Getting Started

Preparing and publishing your evidence

When applying for an Open Badge you need to give evidence of your learning. Each badge page has an explanation of the minimum evidence required. The evidence you provide is the most important part of your badge. As well as being used to determine if a badge should be awarded to you, it will be seen by anyone you show your badge to. They can use it to check whether you did the minimum to get the badge or whether you did exceptionally well.

Your evidence will be published and publicly available. Don’t include anything in your evidence that identifies other people or examples of practice that others could be uncomfortable with.

Use the badge criteria and evidence requirements to help you

You must meet the criteria before you can apply for the badge. Read each item in the criteria carefully, make sure that you meet these and carry out any tasks asked of you. The evidence requirement for each badge is compulsory and you must make sure you understand what you must provide to show you meet the criteria for the badge. This includes information on how much to write and any additional material you might need to provide.

Give yourself time

If the criteria ask you to work through a learning resource, give yourself enough time to complete the learning. You should not attempt to rush through an SSSC learning resource from start to finish. Spread your learning out gradually over several days or weeks to help you remember and apply your learning.

Avoid writing directly into the application box

We recommend that you type your evidence using a word processor on a computer or a note app on smartphones/tablets rather than write directly into the application box. You can copy and paste it into the box or attach it later. This will keep your work safe if you lose your internet connection or get distracted.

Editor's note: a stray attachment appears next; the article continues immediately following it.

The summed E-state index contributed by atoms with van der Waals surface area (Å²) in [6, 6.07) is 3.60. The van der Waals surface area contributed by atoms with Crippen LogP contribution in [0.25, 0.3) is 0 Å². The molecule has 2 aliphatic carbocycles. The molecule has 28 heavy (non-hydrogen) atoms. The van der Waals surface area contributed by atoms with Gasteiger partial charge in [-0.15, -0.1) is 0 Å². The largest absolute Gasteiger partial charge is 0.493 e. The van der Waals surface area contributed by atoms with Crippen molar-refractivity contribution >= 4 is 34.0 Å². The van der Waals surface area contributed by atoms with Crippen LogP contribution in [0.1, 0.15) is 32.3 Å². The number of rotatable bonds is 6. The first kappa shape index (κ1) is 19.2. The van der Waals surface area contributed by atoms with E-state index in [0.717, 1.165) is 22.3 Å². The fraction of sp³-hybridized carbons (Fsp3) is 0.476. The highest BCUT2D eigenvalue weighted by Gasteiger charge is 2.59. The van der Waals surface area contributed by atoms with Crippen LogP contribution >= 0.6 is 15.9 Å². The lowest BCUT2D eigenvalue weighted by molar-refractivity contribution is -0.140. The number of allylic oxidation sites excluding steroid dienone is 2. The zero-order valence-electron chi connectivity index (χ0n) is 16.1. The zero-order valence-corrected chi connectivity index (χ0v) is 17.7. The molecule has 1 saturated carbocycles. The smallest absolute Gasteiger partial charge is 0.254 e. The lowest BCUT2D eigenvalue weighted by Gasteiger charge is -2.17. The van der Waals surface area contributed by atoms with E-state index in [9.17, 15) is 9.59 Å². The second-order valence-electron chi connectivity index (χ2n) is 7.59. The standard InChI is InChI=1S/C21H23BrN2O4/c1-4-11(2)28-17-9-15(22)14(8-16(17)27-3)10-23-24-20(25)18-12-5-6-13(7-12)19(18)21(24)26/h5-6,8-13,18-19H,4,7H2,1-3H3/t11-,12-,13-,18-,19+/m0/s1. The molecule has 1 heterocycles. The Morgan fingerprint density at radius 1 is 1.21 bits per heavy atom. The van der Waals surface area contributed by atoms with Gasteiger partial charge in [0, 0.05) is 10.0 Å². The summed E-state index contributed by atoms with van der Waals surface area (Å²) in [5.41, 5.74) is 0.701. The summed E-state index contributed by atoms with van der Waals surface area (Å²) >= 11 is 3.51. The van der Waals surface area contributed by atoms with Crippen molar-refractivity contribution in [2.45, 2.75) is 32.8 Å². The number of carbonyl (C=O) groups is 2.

Carefully plan what you are going to write

Use each point from the badge criteria as a heading. This will help you structure your evidence. Write something for each point in the criteria eg if you are asked to work through a learning resource, you might say “I worked through the resource for half an hour each day between Monday 1 April and Friday 5 April and spoke to my manager about my responses to the exercises within it”. Stick to the criteria and don’t mention anything that isn’t relevant to it.

How to explain what you’ve learned

We would like you to tell us what your learning means to you. Or what difference your learning experience has meant to your role. The key to this is reflective writing. Consider including answers to the following questions alongside your portfolio evidence:

  • Experience – Describe the learning experience, what happened? What did you do in reaction to it?
  • Knowledge – What do you know now that you did not know before?
  • Skills – What can you do now that you could not do before you had the experience, or can do better now because of the experience?
  • Reflections – What were your feelings and thoughts? What did you do well? What would you do differently? What values did you use?
  • Application – Think of a situation that you could apply what you have learned.

You don’t need to cover every one of these or write about all your learning. Just focus on what you felt was most important for you and your practice and use these questions as a guide if you get stuck.

For help with reflective writing, take a look at page 15 and onwards of our ebook about maintaining your ongoing learning and development.

None of us learn through a single method and the way we evidence our learning shouldn’t be any different. Don’t restrict yourself to text. Use as many methods as you feel comfortable with eg text, photographs, documents, video and audio.

Always write in first person

Use words like ‘I’, ‘me’ and ‘my’ when writing about your learning. Avoid ‘you’, ‘our’ or ‘we’ as it is not clear whose learning you are talking about.

Show your work to someone

Discuss the badge criteria, evidence requirements and the evidence you have prepared with your manager or a colleague before submitting your application. Ask them to check if it meets the criteria and give you feedback on what you need to change or include if it doesn’t.

You will want someone to check your spelling and punctuation as well. Your application won’t be declined because of this, but the people you show your badge to probably won’t be impressed by poor spelling and punctuation.